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Let’s begin with the most important question: Is this development dangerous to human lives? The short answer is currently NO. 

The worst case scenario in the geological development taking place around Mt. Thorbjörn in Reykjanes, Iceland, is that it will lead to a volcanic eruption. In most cases, there would be no reaction to the events now taking place but due to the proximity to human habitation, all precaution is taken. So, what does it mean if there will be an eruption at this location?

What happens in case of an eruption

Volcanic eruptions take place regularly in Iceland, or on average every four or five years. Usually these eruptions make little more than local headlines and have no consequences. This also means that eruptions most people hear about are serious, dangerous eruptions. They don’t make the news unless there are consequences. Like Mount St. Helens in 1980 in Washington State, the recent outburst on Whakaari/White Island in New Zealand or the infamous Eyjafjallajökull eruption in Iceland in 2010 which grounded flights all over Europe. Each one of these eruptions are of very different character and to most it is a surprise to hear that there have been two eruptions in Iceland since Eyjafjallajökull in 2010, both of them larger than Eyjafjallajökull. And yet, they barely made the news.

Mount St. Helens

Mount St. Helens is a stratovolcano, like Mt. Vesuvius in Italy and Mt. Krakatá in Indonesia. These are steep volcanoes that can generate powerful explosions followed by extremely fast and hot pyroclastic flows. These are the deadliest types and the most infamous ones. And yet, most stratovolcano eruptions are relatively harmless, such as the almost constant eruptions in Mt. Etna in Sicily. Mt. Thorbjörn is NOT a stratovolcano and does therefor not pose any risk of an explosive eruption with superfast landslides, avalanches or pyroclastic flows. Eyjafjallajökull however is a stratovolcano.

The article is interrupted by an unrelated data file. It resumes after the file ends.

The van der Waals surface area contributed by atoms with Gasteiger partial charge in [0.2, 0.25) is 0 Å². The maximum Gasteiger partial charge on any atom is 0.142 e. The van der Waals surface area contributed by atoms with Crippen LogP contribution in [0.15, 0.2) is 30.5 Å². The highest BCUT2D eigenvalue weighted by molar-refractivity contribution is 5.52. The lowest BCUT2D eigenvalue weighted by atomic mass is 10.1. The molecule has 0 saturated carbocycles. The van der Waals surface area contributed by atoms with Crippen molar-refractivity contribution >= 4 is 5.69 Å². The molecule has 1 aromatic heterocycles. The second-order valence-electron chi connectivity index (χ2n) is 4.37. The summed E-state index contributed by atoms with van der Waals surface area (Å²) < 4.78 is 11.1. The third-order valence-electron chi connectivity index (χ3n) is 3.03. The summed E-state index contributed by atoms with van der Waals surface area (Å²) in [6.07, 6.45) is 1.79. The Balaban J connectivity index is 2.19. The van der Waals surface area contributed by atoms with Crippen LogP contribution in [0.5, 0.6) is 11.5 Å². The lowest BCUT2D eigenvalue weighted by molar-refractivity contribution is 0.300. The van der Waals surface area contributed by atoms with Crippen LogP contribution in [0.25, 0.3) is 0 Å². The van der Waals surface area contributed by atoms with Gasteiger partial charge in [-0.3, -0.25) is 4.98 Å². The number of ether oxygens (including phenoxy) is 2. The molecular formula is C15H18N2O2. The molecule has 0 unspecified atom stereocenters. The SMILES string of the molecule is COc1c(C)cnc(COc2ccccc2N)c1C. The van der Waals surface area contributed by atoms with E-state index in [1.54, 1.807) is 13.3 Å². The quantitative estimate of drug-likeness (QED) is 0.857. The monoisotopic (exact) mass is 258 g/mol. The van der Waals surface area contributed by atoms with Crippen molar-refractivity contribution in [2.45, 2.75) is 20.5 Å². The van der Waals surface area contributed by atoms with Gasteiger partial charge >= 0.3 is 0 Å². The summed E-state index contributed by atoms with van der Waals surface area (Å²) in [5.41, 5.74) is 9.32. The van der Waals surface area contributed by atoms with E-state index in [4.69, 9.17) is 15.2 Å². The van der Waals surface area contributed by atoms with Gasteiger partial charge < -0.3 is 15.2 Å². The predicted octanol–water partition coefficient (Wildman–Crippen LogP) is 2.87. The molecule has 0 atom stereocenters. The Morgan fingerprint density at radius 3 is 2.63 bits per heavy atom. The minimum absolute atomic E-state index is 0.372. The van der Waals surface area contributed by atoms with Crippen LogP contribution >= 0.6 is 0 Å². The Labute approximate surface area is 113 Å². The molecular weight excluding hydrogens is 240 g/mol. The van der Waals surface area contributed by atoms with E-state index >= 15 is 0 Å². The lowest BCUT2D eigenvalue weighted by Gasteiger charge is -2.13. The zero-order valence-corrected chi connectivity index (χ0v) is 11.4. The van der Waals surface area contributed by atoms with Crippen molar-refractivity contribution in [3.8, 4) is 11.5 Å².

What made Eyjafjallajökull such a memorable eruption was the ashcloud. Due to the composition of the ashes and the fact that the eruption was subglacial it generated a light, air-born ash that could travel long distances in the atmosphere. The ash is what is most dangerous for jet engines and the reason planes were being grounded while further information was being gathered about the type of the ash and the spread. Mt. Thorbjörn is not subglacial and an eruption will therefor not create a similar kind of ash or be problematic to air traffic at longer distances. Even most subglacial eruptions generate heavier ash than Eyjafjallajökull did and hence do not pose the same risk to air traffic. Such as the subsequent Grimsvötn volcano eruption in Vatnajökull glacier in 2011. A much more powerful eruption than Eyjafjallajökull which caused considerable ash fall in the town of Kirkjubaejarklaustur in SE Iceland but had very limited effect on air traffic.